Paul and Joe’s guitars bore buzz-words like “Noise”, “Positive” and “Pressure”.
After their debut album, the classic Clash line-up was completed by Topper Headon, a drumming whiz from Dover who’d learned his chops in soul and jazz bands. His technical prowess allowed The Clash to swiftly evolve from a garage punk band into a group capable of tackling myriad different styles, one of the first examples being the stirring rock-reggae of ‘(White Man) In Hammersmith Palais’, Joe’s story of attending a reggae all-nighter. In 1978, they controversially recorded their second album, ‘Give ’Em Enough Rope’, with Sandy Pearlman, producer of American AOR rock group Blue Öyster Cult. Sessions took place in Ladbroke Grove, San Francisco and New York, resulting in the heavy, polished rock of ‘Tommy Gun’, ‘English Civil War’ and ‘Safe European Home’. Meanwhile, The Clash maintained their natural nose for trouble, getting arrested for shooting racing pigeons on the roof of their rehearsal space in Camden Town and later spending the night in the cells after a punch-up with bouncers in Glasgow.
In 1979, the band toured America twice, and it was at a gig at the New York Palladium in September that Simonon smashed his bass in frustration, resulting in the Pennie Smith photo that ended up on the cover of their next album and which is today regarded as the most iconic rock image ever. At the end of the year the group unveiled their masterpiece ‘London Calling’, four sides of vinyl exploring rock’n’roll, soul, jazz, ska, reggae and funk, all given a Clash twist with crisp guitars and culturally evocative lyrics. The album also showcased Simonon’s first composition, the jagged, moody (and later much-sampled) ‘Guns Of Brixton’; Rolling Stone would later famously vote the double as the best album of the ’80s (it was released in the US in January 1980) and it remains at number 8 in the magazine’s Greatest Albums Of All Time.
Trouble, however, was never far away from the group, and in summer 1980 Strummer was arrested in Hamburg for hitting an audience member over the head with his guitar when a gig was disrupted by skinheads unhappy with The Clash’s post-punk musical evolution. Not that The Clash cared: in 1980 The Clash continued to fervently explore new musical avenues (dub, jazz and rockabilly joined the mix), amassing enough material in Jamaica, New York and London for a triple album, ‘Sandinista!’. Released at Christmas 1980, it was headed up by ‘The Magnificent Seven’, the first ever rap record by a British act.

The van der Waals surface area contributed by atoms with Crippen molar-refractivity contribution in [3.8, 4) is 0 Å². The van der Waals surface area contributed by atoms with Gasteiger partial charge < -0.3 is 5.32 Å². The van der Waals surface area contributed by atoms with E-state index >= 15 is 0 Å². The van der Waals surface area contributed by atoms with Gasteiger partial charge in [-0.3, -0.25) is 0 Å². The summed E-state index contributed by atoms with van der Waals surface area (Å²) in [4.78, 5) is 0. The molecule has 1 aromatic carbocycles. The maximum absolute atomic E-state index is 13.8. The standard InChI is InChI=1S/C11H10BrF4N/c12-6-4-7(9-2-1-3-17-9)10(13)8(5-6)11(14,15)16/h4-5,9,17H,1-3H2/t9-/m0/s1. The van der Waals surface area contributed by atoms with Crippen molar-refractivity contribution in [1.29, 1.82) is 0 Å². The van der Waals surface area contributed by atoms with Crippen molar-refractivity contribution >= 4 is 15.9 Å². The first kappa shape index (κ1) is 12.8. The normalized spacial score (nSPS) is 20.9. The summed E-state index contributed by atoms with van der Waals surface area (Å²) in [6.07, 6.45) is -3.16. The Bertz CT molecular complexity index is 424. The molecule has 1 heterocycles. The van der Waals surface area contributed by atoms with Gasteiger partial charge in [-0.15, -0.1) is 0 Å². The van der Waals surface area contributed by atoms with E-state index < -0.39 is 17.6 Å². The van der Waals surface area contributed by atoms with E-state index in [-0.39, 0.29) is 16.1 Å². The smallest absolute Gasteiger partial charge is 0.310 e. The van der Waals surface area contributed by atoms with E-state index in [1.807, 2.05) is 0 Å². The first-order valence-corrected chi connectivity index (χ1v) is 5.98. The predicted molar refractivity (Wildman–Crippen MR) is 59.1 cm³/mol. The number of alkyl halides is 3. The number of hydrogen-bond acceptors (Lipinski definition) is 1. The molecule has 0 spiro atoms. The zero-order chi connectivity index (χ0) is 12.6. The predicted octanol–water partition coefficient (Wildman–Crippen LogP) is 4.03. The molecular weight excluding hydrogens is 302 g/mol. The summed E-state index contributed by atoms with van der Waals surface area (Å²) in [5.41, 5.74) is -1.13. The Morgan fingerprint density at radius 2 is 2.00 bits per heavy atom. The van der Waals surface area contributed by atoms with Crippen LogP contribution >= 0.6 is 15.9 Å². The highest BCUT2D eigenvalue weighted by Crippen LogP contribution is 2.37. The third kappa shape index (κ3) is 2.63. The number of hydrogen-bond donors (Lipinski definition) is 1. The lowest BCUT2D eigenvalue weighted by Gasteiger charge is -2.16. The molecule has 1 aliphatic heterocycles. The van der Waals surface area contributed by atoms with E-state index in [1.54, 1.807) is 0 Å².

Ironically, as The Clash grew ever more musically daring they became ever more popular, and continued to conquer America with help from further touring and a headline-grabbing, 17-show run at Bond’s Casino in New York’s Times Square in May and June 1981. By now, the group were inviting hip hop acts like The Sugarhill Gang and Grandmaster Flash to open for them, exposing them for the first time to a mainly white rock audience, and hastening the exciting cross-pollination between rock music and rap.
That year the band sucked in New York’s hip-hop/graffiti art/post-Vietnam vibe for their fifth album, ‘Combat Rock’, recorded at Electric Lady studios on West 8th Street. Yet cracks in the volatile Clash line-up began to show. Drummer Topper Headon had developed a heroin habit and was sacked by the group that May. Within a few months, ‘Rock The Casbah’, the music for which multi-instrumentalist Topper had mostly written, reached the US Top 10. ‘Should I Stay Or Should I Go’ gave The Clash another worldwide smash in 1982, but international chart fame sat uneasily with their idealism and punk roots, and after headlining to a crowd of 150,000 at the Us Festival in California in April 1983 Mick Jones departed from the band –
symbolically, on the eve of that year's Notting Hill Carnival. Paul and Joe re-grouped for a last hurrah with a new line-up, who recorded 1985’s ill-starred ‘Cut The Crap’, featuring the stirring ‘This Is England’, but by the time the LP came out the group had broken up.
In the aftermath of the split, Jones formed Big Audio Dynamite; Strummer experimented with acting and formed the Latino Rockabilly War band, and then in the late ’90s The Mescaleros; Strummer and Jones worked together on Big Audio Dynamite’s second album ’10 Upping St.’. Paul recorded an album with rockabilly-biker group Havana 3am, before becoming a respected oil painter, finally returning to music in 2006 as a member of Damon Albarn’s project The Good, The Bad And The Queen, and then, together with Mick, in the ‘Plastic Beach’ line-up of Gorillaz. Topper, meanwhile, has for the last ten years lived a quiet, healthy existence back in Dover.
Tragically, Joe died suddenly from a congenital heart defect in December 2002, but The Clash’s musical and cultural legacy is immeasurable, not least because their remarkably contrary attitude and astonishing music changed the lives of so many millions of individuals around the world. Today, it all seems a long way from the 1976 Notting Hill riot but The Clash’s example – and songs – will remain forever an inspiration.
Pat Gilbert

This biography was provided by the artist or their representative.